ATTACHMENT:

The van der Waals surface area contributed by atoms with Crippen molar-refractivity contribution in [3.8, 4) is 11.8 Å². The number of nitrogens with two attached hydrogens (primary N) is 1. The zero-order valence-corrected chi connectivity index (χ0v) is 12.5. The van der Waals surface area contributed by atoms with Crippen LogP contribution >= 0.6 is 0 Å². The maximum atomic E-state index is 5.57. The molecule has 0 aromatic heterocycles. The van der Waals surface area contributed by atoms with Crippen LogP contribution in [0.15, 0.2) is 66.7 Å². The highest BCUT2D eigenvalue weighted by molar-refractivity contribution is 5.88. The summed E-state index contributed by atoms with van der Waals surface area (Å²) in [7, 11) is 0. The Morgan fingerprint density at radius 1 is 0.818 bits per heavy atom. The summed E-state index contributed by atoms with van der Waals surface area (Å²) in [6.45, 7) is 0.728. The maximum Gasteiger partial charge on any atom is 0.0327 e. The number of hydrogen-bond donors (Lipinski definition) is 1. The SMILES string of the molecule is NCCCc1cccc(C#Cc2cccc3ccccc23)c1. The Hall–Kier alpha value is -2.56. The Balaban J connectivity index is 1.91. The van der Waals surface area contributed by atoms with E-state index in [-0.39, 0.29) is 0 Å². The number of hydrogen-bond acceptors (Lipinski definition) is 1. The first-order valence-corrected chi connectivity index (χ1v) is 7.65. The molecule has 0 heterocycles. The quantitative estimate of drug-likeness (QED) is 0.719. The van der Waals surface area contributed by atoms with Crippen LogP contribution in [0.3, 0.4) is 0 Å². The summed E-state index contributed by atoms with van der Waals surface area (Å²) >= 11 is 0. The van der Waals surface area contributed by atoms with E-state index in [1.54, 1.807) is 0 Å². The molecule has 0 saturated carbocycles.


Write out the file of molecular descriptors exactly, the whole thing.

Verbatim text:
The van der Waals surface area contributed by atoms with Crippen molar-refractivity contribution in [3.8, 4) is 11.8 Å². The number of nitrogens with two attached hydrogens (primary N) is 1. The zero-order valence-corrected chi connectivity index (χ0v) is 12.5. The van der Waals surface area contributed by atoms with Crippen LogP contribution >= 0.6 is 0 Å². The maximum atomic E-state index is 5.57. The molecule has 0 aromatic heterocycles. The van der Waals surface area contributed by atoms with Crippen LogP contribution in [0.15, 0.2) is 66.7 Å². The highest BCUT2D eigenvalue weighted by molar-refractivity contribution is 5.88. The summed E-state index contributed by atoms with van der Waals surface area (Å²) in [7, 11) is 0. The Morgan fingerprint density at radius 1 is 0.818 bits per heavy atom. The summed E-state index contributed by atoms with van der Waals surface area (Å²) in [6.45, 7) is 0.728. The maximum Gasteiger partial charge on any atom is 0.0327 e. The number of hydrogen-bond donors (Lipinski definition) is 1. The SMILES string of the molecule is NCCCc1cccc(C#Cc2cccc3ccccc23)c1. The Hall–Kier alpha value is -2.56. The Balaban J connectivity index is 1.91. The van der Waals surface area contributed by atoms with E-state index in [-0.39, 0.29) is 0 Å². The number of hydrogen-bond acceptors (Lipinski definition) is 1. The first-order valence-corrected chi connectivity index (χ1v) is 7.65. The molecule has 0 heterocycles. The quantitative estimate of drug-likeness (QED) is 0.719. The van der Waals surface area contributed by atoms with Crippen LogP contribution in [0.3, 0.4) is 0 Å². The summed E-state index contributed by atoms with van der Waals surface area (Å²) >= 11 is 0. The van der Waals surface area contributed by atoms with E-state index in [1.54, 1.807) is 0 Å². The molecule has 0 saturated carbocycles.